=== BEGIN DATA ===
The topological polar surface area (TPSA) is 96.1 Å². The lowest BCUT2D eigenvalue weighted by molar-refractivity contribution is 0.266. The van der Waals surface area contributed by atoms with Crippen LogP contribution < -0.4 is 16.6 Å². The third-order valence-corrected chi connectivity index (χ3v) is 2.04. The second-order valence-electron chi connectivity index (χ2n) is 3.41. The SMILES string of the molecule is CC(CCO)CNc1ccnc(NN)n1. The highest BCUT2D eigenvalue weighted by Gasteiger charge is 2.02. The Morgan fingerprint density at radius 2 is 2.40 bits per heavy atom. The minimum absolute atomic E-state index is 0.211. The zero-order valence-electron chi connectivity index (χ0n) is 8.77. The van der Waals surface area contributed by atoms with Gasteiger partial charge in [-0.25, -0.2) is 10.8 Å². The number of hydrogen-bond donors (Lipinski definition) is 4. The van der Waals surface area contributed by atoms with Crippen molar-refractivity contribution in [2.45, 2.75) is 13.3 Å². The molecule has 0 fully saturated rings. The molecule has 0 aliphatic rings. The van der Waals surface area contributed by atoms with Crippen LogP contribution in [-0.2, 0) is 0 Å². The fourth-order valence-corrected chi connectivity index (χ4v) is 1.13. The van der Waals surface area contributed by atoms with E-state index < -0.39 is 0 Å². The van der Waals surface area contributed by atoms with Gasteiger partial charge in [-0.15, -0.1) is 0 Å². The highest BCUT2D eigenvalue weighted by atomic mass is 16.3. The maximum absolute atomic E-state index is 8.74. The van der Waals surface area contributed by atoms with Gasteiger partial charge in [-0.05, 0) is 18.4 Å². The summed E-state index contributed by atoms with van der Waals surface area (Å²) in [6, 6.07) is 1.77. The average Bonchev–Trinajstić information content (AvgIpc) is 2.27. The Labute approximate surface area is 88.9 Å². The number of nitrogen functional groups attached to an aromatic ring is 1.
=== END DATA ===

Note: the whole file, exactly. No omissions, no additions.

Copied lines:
The topological polar surface area (TPSA) is 96.1 Å². The lowest BCUT2D eigenvalue weighted by molar-refractivity contribution is 0.266. The van der Waals surface area contributed by atoms with Crippen LogP contribution < -0.4 is 16.6 Å². The third-order valence-corrected chi connectivity index (χ3v) is 2.04. The second-order valence-electron chi connectivity index (χ2n) is 3.41. The SMILES string of the molecule is CC(CCO)CNc1ccnc(NN)n1. The highest BCUT2D eigenvalue weighted by Gasteiger charge is 2.02. The Morgan fingerprint density at radius 2 is 2.40 bits per heavy atom. The minimum absolute atomic E-state index is 0.211. The zero-order valence-electron chi connectivity index (χ0n) is 8.77. The van der Waals surface area contributed by atoms with Gasteiger partial charge in [-0.25, -0.2) is 10.8 Å². The number of hydrogen-bond donors (Lipinski definition) is 4. The van der Waals surface area contributed by atoms with Crippen molar-refractivity contribution in [2.45, 2.75) is 13.3 Å². The molecule has 0 fully saturated rings. The molecule has 0 aliphatic rings. The van der Waals surface area contributed by atoms with Crippen LogP contribution in [-0.2, 0) is 0 Å². The fourth-order valence-corrected chi connectivity index (χ4v) is 1.13. The van der Waals surface area contributed by atoms with E-state index < -0.39 is 0 Å². The van der Waals surface area contributed by atoms with Gasteiger partial charge in [-0.15, -0.1) is 0 Å². The highest BCUT2D eigenvalue weighted by atomic mass is 16.3. The maximum absolute atomic E-state index is 8.74. The van der Waals surface area contributed by atoms with Gasteiger partial charge in [-0.05, 0) is 18.4 Å². The summed E-state index contributed by atoms with van der Waals surface area (Å²) in [6, 6.07) is 1.77. The average Bonchev–Trinajstić information content (AvgIpc) is 2.27. The Labute approximate surface area is 88.9 Å². The number of nitrogen functional groups attached to an aromatic ring is 1.